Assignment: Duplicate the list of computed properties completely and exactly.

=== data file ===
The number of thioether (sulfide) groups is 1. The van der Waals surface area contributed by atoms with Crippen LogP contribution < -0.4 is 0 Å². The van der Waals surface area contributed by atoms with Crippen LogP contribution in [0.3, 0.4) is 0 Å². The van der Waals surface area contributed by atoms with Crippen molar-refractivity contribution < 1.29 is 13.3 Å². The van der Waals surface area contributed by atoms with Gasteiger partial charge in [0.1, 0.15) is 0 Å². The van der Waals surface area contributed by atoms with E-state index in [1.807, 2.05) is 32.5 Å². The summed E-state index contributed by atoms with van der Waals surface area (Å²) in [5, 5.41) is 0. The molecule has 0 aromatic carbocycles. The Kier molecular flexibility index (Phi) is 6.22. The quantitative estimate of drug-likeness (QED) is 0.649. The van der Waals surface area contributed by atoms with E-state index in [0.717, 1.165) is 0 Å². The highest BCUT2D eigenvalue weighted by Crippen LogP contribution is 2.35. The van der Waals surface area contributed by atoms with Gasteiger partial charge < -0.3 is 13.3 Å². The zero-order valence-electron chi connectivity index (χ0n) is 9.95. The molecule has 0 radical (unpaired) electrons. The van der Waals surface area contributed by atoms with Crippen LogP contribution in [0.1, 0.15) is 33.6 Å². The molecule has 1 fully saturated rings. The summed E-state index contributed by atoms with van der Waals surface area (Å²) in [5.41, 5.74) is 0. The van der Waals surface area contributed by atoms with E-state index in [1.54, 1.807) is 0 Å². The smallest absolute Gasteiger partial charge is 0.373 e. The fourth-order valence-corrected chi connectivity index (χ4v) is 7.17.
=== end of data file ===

The number of thioether (sulfide) groups is 1. The van der Waals surface area contributed by atoms with Crippen LogP contribution < -0.4 is 0 Å². The van der Waals surface area contributed by atoms with Crippen LogP contribution in [0.3, 0.4) is 0 Å². The van der Waals surface area contributed by atoms with Crippen molar-refractivity contribution < 1.29 is 13.3 Å². The van der Waals surface area contributed by atoms with Gasteiger partial charge in [0.1, 0.15) is 0 Å². The van der Waals surface area contributed by atoms with E-state index in [1.807, 2.05) is 32.5 Å². The summed E-state index contributed by atoms with van der Waals surface area (Å²) in [5, 5.41) is 0. The molecule has 0 aromatic carbocycles. The Kier molecular flexibility index (Phi) is 6.22. The quantitative estimate of drug-likeness (QED) is 0.649. The van der Waals surface area contributed by atoms with E-state index in [0.717, 1.165) is 0 Å². The highest BCUT2D eigenvalue weighted by Crippen LogP contribution is 2.35. The van der Waals surface area contributed by atoms with Gasteiger partial charge < -0.3 is 13.3 Å². The zero-order valence-electron chi connectivity index (χ0n) is 9.95. The molecule has 0 radical (unpaired) electrons. The van der Waals surface area contributed by atoms with Crippen LogP contribution in [0.1, 0.15) is 33.6 Å². The molecule has 1 fully saturated rings. The summed E-state index contributed by atoms with van der Waals surface area (Å²) in [5.41, 5.74) is 0. The van der Waals surface area contributed by atoms with E-state index in [1.54, 1.807) is 0 Å². The smallest absolute Gasteiger partial charge is 0.373 e. The fourth-order valence-corrected chi connectivity index (χ4v) is 7.17.